In the corrupt court of her uncle, Rosalind and her cousin Celia (Julie Orton and Myla Southward respectively) do their best to enrich each others lives with laughter and friendship. When a young gentleman is challenged to a wrestling match at court, Rosalind falls head over heels in love with the champion, Orlando (Joe Perry).

Despite his victory, Orlando finds himself on the run from his ambitious brother and seeks shelter in the nearby Forest of Arden. Rosalind, too, has been banished from her jealous uncle’s court upon pain of death. Disguising herself as a man, Rosalind also flees into the woods along with her constant companion Celia and their faithful fool, Touchstone (Mattie Overall).

Once in the safety of the mysterious forest, our incognito heroine and her companions discover poems pinned to every tree singing the virtues of the beautiful Rosalind, and they soon come across the love-struck author- our vagabond wrestler Orlando.

Finding the freedom to test Orlando’s love for her from within the safety of her disguise, Rosalind convinces him that she can provide a cure for this terrible love-sickness. Orlando must come to her every day and woo her as if she was his Rosalind. Keep in mind that Orlando thinks Rosalind is a boy, pretending to be his Rosalind-so she is a girl pretending to be a boy pretending to be a girl. Remember as well that in Shakespeare’s time, the actor playing Rosalind would actually have been a boy playing a female character who was pretending to be a boy who was pretending to be a girl…. You still with me?

The cast do a wonderful job communicating the intricate twists and turns of gender-reversals and love matches as we journey through the forest. The clear story-telling ensures that the audience is never in doubt of what’s going on amidst the hijinks.

Elsewhere in the forest, we meet another band of banished courtly men, headed up by Rosalind’s own father, Duke Senior (Nathan Schmidt). Exiled by his usurping younger brother, Duke Senior and his troupe find solace and beauty in woodland life, and none so much as the ever melancholy Jaques (Roger LeBlanc).

As The Bard’s most infamously morose creation, Jaques shares with us his musings on mortality-the seven ages of man. “All the world’s a stage, and all the men and women merely players”, he tells us, transitioning through each phase of life until the inevitable end- “Sans teeth, sans eyes, sans taste, sans everything”.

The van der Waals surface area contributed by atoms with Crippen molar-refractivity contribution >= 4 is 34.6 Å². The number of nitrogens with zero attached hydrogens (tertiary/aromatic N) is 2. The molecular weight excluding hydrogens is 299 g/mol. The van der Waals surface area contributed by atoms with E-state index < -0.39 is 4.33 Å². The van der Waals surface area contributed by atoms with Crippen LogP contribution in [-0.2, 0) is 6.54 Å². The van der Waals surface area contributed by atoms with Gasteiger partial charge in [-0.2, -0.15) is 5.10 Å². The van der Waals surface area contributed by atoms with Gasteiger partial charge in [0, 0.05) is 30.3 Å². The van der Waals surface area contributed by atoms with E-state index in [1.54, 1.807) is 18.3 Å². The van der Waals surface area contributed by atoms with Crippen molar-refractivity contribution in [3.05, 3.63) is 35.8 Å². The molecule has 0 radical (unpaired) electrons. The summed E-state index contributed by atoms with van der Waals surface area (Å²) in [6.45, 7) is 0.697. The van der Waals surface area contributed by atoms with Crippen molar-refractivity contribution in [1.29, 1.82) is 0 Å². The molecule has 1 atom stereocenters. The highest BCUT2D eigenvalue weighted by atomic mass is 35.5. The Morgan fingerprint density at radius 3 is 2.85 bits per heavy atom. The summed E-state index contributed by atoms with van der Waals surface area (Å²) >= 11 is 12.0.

We’ve all read this popular speech before, but a very special communion takes place between the audience and the words when they are spoken aloud in a theatre. We experience a powerful connection to these deep musings. They resonate from within the mysterious forest, which seems so far from society yet so close to a truer meaning of life. It is an inspiring moment of truly human theatre, and that is Shakespeare’s genius.

Enchantingly accompanied by the charming voices and guitar strummings of our minstrels (Evan Hall and Adam Sanders), the audience are treated to a forest frolic with timeless lovers in this delightful production. So engaged by the stories of these merry characters, we whistled and whooped as romantic courtships were teasingly played out, and laughter ran riot throughout the theatre. Shakespeare’s characters are so thoughtfully crafted, so genuinely human, that we cannot help but cheer on our adored lovers and pranksters. And as Rosalind says, “I’ll begin with the women”.

As a woman myself, and a woman of the theatre, I find that the world presented to us onstage is often disappointing in its depiction of the female experience. This play, therefore, although written over 400 years ago, is a breath of fresh air as Julie Orton brings us an honest, funny, endearing portrayal of a courageous woman seeking the freedom to live and love on her own terms.

Her cousin and bosom-buddy Celia, played by the enchanting Myla Southward, is just as plucky and spirited, and special mention must go to Sarah Wheeldon for her hilariously flirtatious and gutsy Phebe, an alluringly strong-minded shepherdess who mistakenly falls in love with Rosalind’s boyish disguise. As the slightly simpler goat herder Audrey, Christina Muldoon’s wide-eyed love affair with the clown Touchstone, played here by Mattie overall, has us in constant titters and giggles.

It is clear that Shakespeare loved strong women and that they inspired him to immortalize enduring female courage and flair in this beloved comedy. If Queen Elizabeth the First did see As You Like It, I’m certain she could identify with Rosalind’s bold adoption of man-like qualities and would have applauded the bravery of our love-struck heroine. Both Bard newcomers and long-time Shakespeare lovers alike are sure to do the same.

The Shakespeare Company’s production of As You Like It runs at The Vertigo Studio Theatre, located next to The Calgary Tower, from now until May 9th. Tickets are $30, $25 for students and seniors, and can be purchased through their website, where you can also read about past shows and upcoming projects. Group bookings can be made by contacting Ayla Stephen at